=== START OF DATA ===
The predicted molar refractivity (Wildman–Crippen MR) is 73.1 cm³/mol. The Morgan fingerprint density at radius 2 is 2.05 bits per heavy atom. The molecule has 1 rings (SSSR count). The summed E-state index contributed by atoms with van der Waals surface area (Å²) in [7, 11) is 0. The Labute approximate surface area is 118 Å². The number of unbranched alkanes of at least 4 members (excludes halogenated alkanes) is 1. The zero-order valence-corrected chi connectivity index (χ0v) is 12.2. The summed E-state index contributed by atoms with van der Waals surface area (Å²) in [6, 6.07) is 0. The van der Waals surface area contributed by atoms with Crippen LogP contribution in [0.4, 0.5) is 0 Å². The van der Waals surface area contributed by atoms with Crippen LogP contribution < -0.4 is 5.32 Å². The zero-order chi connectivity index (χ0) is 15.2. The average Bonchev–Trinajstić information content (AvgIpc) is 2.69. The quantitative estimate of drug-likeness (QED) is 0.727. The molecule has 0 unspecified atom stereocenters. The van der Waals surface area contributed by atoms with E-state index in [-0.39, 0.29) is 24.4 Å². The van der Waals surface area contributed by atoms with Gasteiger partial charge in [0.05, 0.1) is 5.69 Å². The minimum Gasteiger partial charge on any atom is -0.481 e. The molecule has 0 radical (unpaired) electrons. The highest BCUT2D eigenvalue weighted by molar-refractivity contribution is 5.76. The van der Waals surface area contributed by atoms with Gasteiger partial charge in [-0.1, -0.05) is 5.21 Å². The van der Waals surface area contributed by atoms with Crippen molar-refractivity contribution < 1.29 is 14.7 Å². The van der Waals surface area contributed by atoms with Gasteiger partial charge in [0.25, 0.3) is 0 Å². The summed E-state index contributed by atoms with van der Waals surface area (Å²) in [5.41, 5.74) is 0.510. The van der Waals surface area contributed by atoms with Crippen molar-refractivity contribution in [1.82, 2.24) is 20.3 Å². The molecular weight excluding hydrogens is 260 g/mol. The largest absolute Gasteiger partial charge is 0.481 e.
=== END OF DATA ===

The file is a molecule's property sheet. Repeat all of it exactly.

The predicted molar refractivity (Wildman–Crippen MR) is 73.1 cm³/mol. The Morgan fingerprint density at radius 2 is 2.05 bits per heavy atom. The molecule has 1 rings (SSSR count). The summed E-state index contributed by atoms with van der Waals surface area (Å²) in [7, 11) is 0. The Labute approximate surface area is 118 Å². The number of unbranched alkanes of at least 4 members (excludes halogenated alkanes) is 1. The zero-order valence-corrected chi connectivity index (χ0v) is 12.2. The summed E-state index contributed by atoms with van der Waals surface area (Å²) in [6, 6.07) is 0. The van der Waals surface area contributed by atoms with Crippen LogP contribution in [0.4, 0.5) is 0 Å². The van der Waals surface area contributed by atoms with Crippen LogP contribution < -0.4 is 5.32 Å². The zero-order chi connectivity index (χ0) is 15.2. The average Bonchev–Trinajstić information content (AvgIpc) is 2.69. The quantitative estimate of drug-likeness (QED) is 0.727. The molecule has 0 unspecified atom stereocenters. The van der Waals surface area contributed by atoms with E-state index in [-0.39, 0.29) is 24.4 Å². The van der Waals surface area contributed by atoms with Gasteiger partial charge in [0.05, 0.1) is 5.69 Å². The minimum Gasteiger partial charge on any atom is -0.481 e. The molecule has 0 radical (unpaired) electrons. The highest BCUT2D eigenvalue weighted by molar-refractivity contribution is 5.76. The van der Waals surface area contributed by atoms with Gasteiger partial charge in [-0.1, -0.05) is 5.21 Å². The van der Waals surface area contributed by atoms with Crippen molar-refractivity contribution < 1.29 is 14.7 Å². The van der Waals surface area contributed by atoms with Gasteiger partial charge in [0.25, 0.3) is 0 Å². The summed E-state index contributed by atoms with van der Waals surface area (Å²) in [5.41, 5.74) is 0.510. The van der Waals surface area contributed by atoms with Crippen molar-refractivity contribution in [1.82, 2.24) is 20.3 Å². The molecular weight excluding hydrogens is 260 g/mol. The largest absolute Gasteiger partial charge is 0.481 e.